+ South Korea’s Hanwha is hoping to take its place as a SpaceX challenger. (Bloomberg $)
+ What’s subsequent in area. (MIT Expertise Overview)

2 ICE is demanding information from colleges and abortion clinics
It’s a technique that might be unlawful. (Wired $)
+ Texas is attempting out new ways to limit entry to abortion drugs on-line. (MIT Expertise Overview)

Three AI textual content detectors aren’t working
A instrument designed to flag AI textual content penalized an harmless highschool pupil as a substitute. (WP $)
+ Universities aren’t satisfied by the software program’s guarantees. (FT $)
+ How OpenAI snowballed from a plucky startup to an AI big. (The Data $)
+ Why detecting AI-generated textual content is so tough (and what to do about it) (MIT Expertise Overview)

four Paris needs its flying taxis up and working by subsequent yr’s Olympics
It’s an optimistic intention, to place it mildly. (Bloomberg $)
+ These plane may change how we fly. (MIT Expertise Overview)

5 Ozone-depleting chemical substances are making a comeback
Scientists are struggling to work out what’s inflicting the rise in emissions. (The Verge)
+ The chemical substances have been banned since 2010. (New Scientist $)

6 The lure of chatbots for political pollsters
People don’t reply the cellphone, however chatbots are all the time prepared to speak. (The Atlantic $)

7 Australia has banned TikTok on authorities gadgets
It’s the most recent in a protracted line of nations erring on the aspect of warning. (TechCrunch)
+ The fantastic thing about TikTok’s secret, stunning, and eerily correct suggestion algorithms. (MIT Expertise Overview)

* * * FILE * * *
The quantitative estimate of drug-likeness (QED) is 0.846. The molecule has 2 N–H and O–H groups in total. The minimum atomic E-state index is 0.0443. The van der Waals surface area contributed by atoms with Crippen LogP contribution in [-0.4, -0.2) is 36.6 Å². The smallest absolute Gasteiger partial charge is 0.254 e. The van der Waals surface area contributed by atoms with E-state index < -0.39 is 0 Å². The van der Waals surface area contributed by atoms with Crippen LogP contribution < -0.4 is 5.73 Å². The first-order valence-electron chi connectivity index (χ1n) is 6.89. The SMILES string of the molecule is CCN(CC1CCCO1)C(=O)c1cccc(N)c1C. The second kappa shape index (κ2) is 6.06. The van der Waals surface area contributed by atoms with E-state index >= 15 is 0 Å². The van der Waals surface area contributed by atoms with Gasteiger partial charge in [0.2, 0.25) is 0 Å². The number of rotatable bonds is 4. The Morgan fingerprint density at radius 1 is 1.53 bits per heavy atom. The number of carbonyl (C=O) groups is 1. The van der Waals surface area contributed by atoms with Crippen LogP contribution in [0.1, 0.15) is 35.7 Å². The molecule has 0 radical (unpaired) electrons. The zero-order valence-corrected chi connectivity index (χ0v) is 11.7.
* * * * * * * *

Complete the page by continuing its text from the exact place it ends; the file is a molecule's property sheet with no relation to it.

eight Dad and mom are reserving social media handles for his or her infants 🍼
However there’s no assure they’ll really need to use them. (NYT $) 

9 AI doesn’t have a way of scent
But it surely’s getting used to design bespoke fragrances anyway. (FT $)

10 You possibly can’t escape voice notes 🔊
They’re low effort for the sender, however could be a trouble for the receiver. (Vox)

Quote of the day

“It’s the subsequent step on the journey that will get humanity to Mars. This crew will always remember that.”

—Victor Glover, one of many astronauts because of journey to the moon, describes the  significance of NASA’s Artemis II mission, Ars Technica reviews.

The large story

What does GPT-3 “know” about me? 

August 2022

One of many greatest tales in tech is the rise of enormous language fashions that produce textual content a human may need written. 

These fashions’ energy comes from troves of publicly accessible human-created textual content that has been hoovered from the web. When you’ve posted something even remotely private in English on the web, chances are high your information is perhaps a part of a number of the world’s hottest LLMs. 

Melissa Heikkilä, MIT Expertise Overview’s AI reporter, puzzled what information these fashions may need on her—and the way it may very well be misused. So she put OpenAI’s GPT-Three to the check. Examine what she discovered.

We are able to nonetheless have good issues

A spot for consolation, enjoyable and distraction in these bizarre instances. (Obtained any concepts? Drop me a line or tweet ’em at me.)

+ How DJ Khaled spearheaded rap’s love of memes. 
+ This lady’s work: these photographs of girls by the ages are fairly one thing.
+ The science behind how and why we fall in love is fascinating.
+ The heartwarming story behind the creation of Tetris.
+ What do faux pop stars inform us about the actual world? Quite a bit, really.